Higher education has its own language. In this post, I’m going to explore some of the key terms. They’re organized in three categories: teaching and tenure; professor ranks; and types of higher ed institutions. These terms are decidedly arbitrary and by no means exhaustive, but I find them to be the most frequently used and sometimes most frequently misunderstood. Understanding their nuances can make a big difference as you navigate the academic job market. [Note: these terms are specific to U.S. academic positions, as terms in other countries can differ.]
Teaching and Tenure
Teaching load. The number of classes a professor teaches per semester. Institutions calculate loads in a variety of ways, but essentially, an average load for a professor is 2-4 courses per semester. Five courses would be considered high, though this...
One key aspect of building a sustainable music career is a willingness to adapt. Multiple research participants in my study on music entrepreneurship cited this as an important mindset. That is, while many musicians would like to have complete control over the type and content of the work they do, the reality is that it will likely be impossible to only the kind of work you desire. Bottom line: you will sometimes have to take music or music-related work that is inconsistent with your personal artistic vision, or (gasp) you may have to take non-music work. For some, this may seem unbearable. And it's understandable, as musicians invest years to hone their artistic skills, only to find that as they enter the professional world, there may be a paucity of work in their specialty. The ensuing frustration may lead some to abandon music altogether. This is unfortunate.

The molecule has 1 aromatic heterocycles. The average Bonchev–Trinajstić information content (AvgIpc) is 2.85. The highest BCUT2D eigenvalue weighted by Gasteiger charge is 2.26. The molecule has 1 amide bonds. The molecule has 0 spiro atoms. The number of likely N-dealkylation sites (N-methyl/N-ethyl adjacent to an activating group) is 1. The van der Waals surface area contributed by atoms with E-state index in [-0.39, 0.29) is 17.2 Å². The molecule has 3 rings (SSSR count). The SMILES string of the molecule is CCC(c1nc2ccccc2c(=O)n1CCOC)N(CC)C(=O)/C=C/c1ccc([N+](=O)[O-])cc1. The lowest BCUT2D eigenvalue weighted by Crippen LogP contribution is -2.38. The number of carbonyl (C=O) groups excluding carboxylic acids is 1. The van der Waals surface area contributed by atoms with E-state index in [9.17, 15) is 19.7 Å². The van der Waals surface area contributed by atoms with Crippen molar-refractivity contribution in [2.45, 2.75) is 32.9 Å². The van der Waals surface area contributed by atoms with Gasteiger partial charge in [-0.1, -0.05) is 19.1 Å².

Entrepreneurship is a term that’s become something of a buzzword in the 21st century. It seems everywhere you look, people are identifying themselves as entrepreneurs. But what is an entrepreneur? How might entrepreneurship be applied to a music career? Is it needed? I asked these very questions in my research on entrepreneurship instruction in college jazz programs and its impact on graduates’ careers. Here’s what I discovered.
The term entrepreneur originated in 1734 to “describe a person who bears the risk of profit or loss” (Moreland, 2006, p.4). More recently in 2003, the National Commission on Entrepreneurship (NCE) defined entrepreneurship as “the process of uncovering and developing an opportunity to create value through innovation” and noted that “we are living in an ‘Entrepreneurial Age’” (p. 4).
In NCE’s definition of entrepreneurship, innovation is a key term. For example, the...
The second in a seven-part series on applying to academic music positions
Where are academic music jobs listed?
Not in the newspaper.
It used to be that when you thought of finding a job, the classic image of scanning the newspaper’s classifieds came to mind. But technology has changed all that.
Colleges and universities tend to announce their faculty vacancies on one or more online job sites that specialize in higher education or in a particular field. Following is a list of sites that academic job seekers in music may find useful. Most are updated weekly, some daily. There is some overlap among sites, but many jobs are unique to each service. Therefore, it’s worth it to scour each carefully. You’ll need to visit each site to sign up for their job alerts.
College Music Society’s Music Vacancy List (http://www.music.org). The Music Vacancy List (MVL) is a paid service that is likely...
A few weeks back, I posted about my first audition for the first band I was in, Silent Fury. I got lots of positive feedback about that post and requests for more like it. So here's the next installment.
Silent Fury had been faithfully rehearsing every week for about a year. We had a lot of songs on deck, mostly Kiss and Def Leppard covers, but we had no gigs. Where does a group of 13-14 year old kids perform? Not in the clubs. We were too young. And how would we get there anyway? We didn't have cars. Heck, we didn't even drive yet. Our moms would have to drive us. I can just imagine a caravan of station wagons pulling up in front of the club and a group of acne-embattled teens jumping out, unloading gear, and then giving their moms a kiss goodbye before heading in to play a set of hard rock music for a bar crowd. Nope. Not gonna happen. So we had...